ISTE 2018 Coverage

What Neuroscience Teaches Us About Fostering Creativity

What Neuroscience Teaches Us About Fostering Creativity 

Technology is changing how students' brains are wired, setting expectations for faster, more interactive learning, said neuroscientist and best-selling author David Eagleman. And the most important thing that schools should be teaching students is "cognitive flexibility," or the ability to be creative and put ideas together in new and innovative ways.

Eagleman spoke to a packed audience of educators and school administrators during the opening general session of the 2018 ISTE conference in Chicago.

As a neuroscientist, he has studied how the human brain is constantly rewiring itself, a concept known as brain plasticity. He said the brains of today's students are changing because they are growing up in a digital world. Rather than resisting this change, educators need to embrace it and teach students as they are accustomed to learning outside of school.

"The digital generation carries out tasks differently," he noted. "Kids need interactive, multisensory learning. If you're giving a boring lecture at the chalkboard, they're going to tune out. The onus is on educators to meet them halfway."

This means educators must change the kinds of assignments they give. Don't just ask questions that students can Google the answers to, he said; instead, ask open-ended questions that force students to dig deeper and think creatively about their responses. For instance, instead of asking: "What is a sphere of influence?" educators might ask "How does a sphere of influence form? Give me some examples."

This is important because it allows students to use technology to construct new knowledge, which is how they expect to learn. But it also prepares them more effectively for their future, where the jobs they occupy might not have been invented yet.

"We're moving from an information economy to a creativity economy, where what matters is innovation and doing things that computers can't do as well," Eagleman said. "That's good news, because as humans, this is our single biggest advantage over technology. It's what we do well."

To succeed in this creativity economy, being innovative, flexible thinkers is the most important skill that students can learn, he said. Yet, creative thinking is hard to cultivate, because of something that Eagleman called the "problem of the path of least resistance."

"The unconscious brain is ruthlessly efficient," he explained. "It is looking for the easiest path [to a solution]. You have to shake it off of that path."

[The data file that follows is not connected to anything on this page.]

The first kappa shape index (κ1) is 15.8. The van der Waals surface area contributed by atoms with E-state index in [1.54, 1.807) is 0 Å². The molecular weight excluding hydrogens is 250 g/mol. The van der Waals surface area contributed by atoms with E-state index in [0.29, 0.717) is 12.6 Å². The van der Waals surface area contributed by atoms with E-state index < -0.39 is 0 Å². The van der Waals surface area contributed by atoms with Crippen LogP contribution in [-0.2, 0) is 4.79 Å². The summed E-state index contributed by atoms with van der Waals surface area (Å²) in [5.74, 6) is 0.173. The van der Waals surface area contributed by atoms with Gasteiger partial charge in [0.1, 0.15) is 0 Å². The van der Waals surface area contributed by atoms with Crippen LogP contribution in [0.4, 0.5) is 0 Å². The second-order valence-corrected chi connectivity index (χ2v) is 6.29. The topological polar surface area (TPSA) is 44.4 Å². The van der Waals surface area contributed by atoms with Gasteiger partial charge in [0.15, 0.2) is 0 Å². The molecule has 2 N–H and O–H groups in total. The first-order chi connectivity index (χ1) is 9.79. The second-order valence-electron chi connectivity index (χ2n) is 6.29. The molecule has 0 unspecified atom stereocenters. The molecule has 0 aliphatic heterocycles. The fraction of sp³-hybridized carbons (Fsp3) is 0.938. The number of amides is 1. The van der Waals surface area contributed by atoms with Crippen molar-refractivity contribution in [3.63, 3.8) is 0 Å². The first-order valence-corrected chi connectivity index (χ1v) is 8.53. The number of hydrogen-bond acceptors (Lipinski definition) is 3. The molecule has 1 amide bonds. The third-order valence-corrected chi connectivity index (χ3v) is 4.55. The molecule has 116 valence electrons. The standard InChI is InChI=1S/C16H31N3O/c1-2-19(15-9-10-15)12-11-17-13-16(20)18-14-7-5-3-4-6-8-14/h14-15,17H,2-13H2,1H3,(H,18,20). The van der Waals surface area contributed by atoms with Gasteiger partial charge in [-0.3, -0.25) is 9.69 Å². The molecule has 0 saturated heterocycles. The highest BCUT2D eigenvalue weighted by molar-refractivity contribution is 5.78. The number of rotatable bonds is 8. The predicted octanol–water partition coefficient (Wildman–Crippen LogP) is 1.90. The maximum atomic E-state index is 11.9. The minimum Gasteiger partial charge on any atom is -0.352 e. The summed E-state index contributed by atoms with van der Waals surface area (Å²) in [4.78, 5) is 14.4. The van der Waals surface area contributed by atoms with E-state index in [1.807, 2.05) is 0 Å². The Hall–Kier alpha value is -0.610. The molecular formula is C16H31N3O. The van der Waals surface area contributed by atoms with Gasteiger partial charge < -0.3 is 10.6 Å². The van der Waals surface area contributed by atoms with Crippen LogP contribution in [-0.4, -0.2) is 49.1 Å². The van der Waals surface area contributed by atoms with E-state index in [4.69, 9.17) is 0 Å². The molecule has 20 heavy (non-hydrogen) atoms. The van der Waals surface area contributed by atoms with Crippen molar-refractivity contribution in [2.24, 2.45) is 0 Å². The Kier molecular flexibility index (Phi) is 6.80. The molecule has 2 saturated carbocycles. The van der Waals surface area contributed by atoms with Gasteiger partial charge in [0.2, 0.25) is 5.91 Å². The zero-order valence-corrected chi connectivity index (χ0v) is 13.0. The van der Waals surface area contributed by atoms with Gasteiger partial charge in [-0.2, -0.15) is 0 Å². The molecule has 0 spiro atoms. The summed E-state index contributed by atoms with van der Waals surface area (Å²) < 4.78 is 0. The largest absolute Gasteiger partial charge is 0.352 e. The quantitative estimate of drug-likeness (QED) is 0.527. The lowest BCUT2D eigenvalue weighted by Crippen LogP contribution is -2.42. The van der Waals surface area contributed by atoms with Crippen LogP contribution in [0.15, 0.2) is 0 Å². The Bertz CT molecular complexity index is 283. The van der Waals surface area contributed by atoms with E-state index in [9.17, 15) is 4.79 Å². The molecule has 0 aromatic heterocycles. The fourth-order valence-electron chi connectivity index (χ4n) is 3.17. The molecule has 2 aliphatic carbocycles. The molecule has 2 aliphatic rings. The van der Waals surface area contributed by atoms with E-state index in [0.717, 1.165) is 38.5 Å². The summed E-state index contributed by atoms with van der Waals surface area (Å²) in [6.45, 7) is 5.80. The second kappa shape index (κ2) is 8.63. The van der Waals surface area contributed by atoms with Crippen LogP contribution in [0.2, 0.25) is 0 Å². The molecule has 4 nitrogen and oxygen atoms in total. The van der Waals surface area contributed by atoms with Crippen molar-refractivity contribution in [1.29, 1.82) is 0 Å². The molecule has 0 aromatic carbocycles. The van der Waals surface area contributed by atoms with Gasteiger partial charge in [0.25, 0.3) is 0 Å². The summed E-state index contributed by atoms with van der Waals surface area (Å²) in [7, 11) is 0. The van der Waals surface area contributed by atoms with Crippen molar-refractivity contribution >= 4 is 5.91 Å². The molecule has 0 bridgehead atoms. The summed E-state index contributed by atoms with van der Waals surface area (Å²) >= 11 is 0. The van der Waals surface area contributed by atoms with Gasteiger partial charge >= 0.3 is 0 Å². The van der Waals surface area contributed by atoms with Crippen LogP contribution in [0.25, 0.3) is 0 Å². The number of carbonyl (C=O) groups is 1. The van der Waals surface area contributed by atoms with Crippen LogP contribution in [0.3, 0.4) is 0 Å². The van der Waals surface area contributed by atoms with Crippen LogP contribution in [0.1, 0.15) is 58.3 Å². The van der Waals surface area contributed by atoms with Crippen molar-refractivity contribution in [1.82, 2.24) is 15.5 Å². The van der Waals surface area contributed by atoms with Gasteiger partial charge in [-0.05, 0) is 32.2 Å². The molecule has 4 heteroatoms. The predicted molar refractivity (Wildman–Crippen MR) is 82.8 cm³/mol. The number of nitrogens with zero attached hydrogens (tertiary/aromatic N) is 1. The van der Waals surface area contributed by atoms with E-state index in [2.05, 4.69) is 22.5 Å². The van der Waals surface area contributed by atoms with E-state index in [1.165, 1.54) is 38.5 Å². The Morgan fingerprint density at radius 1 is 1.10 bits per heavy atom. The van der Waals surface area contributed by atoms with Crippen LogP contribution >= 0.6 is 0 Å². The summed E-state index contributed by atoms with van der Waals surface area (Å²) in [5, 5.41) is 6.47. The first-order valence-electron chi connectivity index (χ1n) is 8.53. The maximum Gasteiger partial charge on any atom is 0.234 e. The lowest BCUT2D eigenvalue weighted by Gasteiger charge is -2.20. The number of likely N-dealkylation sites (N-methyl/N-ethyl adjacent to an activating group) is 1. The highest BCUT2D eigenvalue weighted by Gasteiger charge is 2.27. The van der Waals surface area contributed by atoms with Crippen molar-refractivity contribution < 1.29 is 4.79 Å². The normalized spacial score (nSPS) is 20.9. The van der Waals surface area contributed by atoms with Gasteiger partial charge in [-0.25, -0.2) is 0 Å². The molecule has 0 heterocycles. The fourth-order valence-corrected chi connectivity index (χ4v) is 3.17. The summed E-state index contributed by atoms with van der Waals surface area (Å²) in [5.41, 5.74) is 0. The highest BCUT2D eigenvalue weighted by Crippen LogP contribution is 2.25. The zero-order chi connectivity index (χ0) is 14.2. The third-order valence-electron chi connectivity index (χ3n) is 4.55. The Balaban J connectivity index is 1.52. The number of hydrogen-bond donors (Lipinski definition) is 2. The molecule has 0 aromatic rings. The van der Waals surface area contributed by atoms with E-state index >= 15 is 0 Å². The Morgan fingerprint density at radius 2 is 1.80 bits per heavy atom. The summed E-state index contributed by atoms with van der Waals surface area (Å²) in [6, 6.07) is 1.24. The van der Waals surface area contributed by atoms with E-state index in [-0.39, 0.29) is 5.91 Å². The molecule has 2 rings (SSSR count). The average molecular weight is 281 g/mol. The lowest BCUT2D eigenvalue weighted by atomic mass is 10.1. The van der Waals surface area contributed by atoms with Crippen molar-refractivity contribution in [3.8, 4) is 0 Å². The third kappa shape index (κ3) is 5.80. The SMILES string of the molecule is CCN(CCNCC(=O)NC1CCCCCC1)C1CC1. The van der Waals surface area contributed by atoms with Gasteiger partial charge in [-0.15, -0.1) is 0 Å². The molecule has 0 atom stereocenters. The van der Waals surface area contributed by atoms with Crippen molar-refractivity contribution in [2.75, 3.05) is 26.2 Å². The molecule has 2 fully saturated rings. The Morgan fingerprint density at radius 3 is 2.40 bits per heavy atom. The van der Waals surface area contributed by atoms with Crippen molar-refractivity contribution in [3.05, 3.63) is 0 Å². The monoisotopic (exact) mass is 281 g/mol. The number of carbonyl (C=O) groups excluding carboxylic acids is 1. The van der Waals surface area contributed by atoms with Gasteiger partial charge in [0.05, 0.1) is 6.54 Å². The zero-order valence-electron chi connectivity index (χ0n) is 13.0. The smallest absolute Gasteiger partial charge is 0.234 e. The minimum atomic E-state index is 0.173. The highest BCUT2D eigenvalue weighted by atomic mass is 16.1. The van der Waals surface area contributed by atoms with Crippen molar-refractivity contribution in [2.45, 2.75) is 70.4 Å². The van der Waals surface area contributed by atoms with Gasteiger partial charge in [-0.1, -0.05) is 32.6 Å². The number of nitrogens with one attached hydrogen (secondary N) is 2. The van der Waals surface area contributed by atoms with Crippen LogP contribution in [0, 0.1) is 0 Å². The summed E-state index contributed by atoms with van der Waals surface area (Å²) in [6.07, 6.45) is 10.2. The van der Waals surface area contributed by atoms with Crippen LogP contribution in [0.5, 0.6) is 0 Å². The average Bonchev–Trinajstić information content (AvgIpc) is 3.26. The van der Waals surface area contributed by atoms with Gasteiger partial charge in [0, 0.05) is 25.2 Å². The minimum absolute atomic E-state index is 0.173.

Here are five ways that educators can help students overcome this challenge and foster creative thinking:

  1. Bend, break, blend. Have students practice bending (or changing) existing objects or ideas to suit a different purpose, breaking them into smaller components and blending or remixing them to create new objects or ideas, Eagleman suggested.
  2. Challenge students to go deeper. Get students to think beyond their initial response. For instance, Edison would challenge his employees to come back to him with seven possible solutions to a problem.
  3. Develop a culture of exploration. "Failures are the portal to discovery," Eagleman said. He urged educators to create a culture "where it's OK to get a wrong answer." Educators can learn from the world of gaming, he explained, where the stakes are low and students can explore freely without consequences.
  4. Build creative spaces. "Your environment matters," Eagleman said, describing how the brains of small mammals have been shown to have more neural pathways when their cages contain more objects to play with. "What are you doing in your classroom to engage and inspire? Nothing is meant to be glued down. The key is to change things up. This is what maintains brain plasticity."
  5. Maintain the arts in schools. Whenever schools are running out of money, Eagleman said, the first items they cut are typically programs such as art and music. "We need to make sure every student has creativity as part of their curriculum," he urged.

About the Author

Dennis Pierce is a freelance writer with 17 years of experience covering education and technology. He can be reached at denniswpierce@gmail.com.

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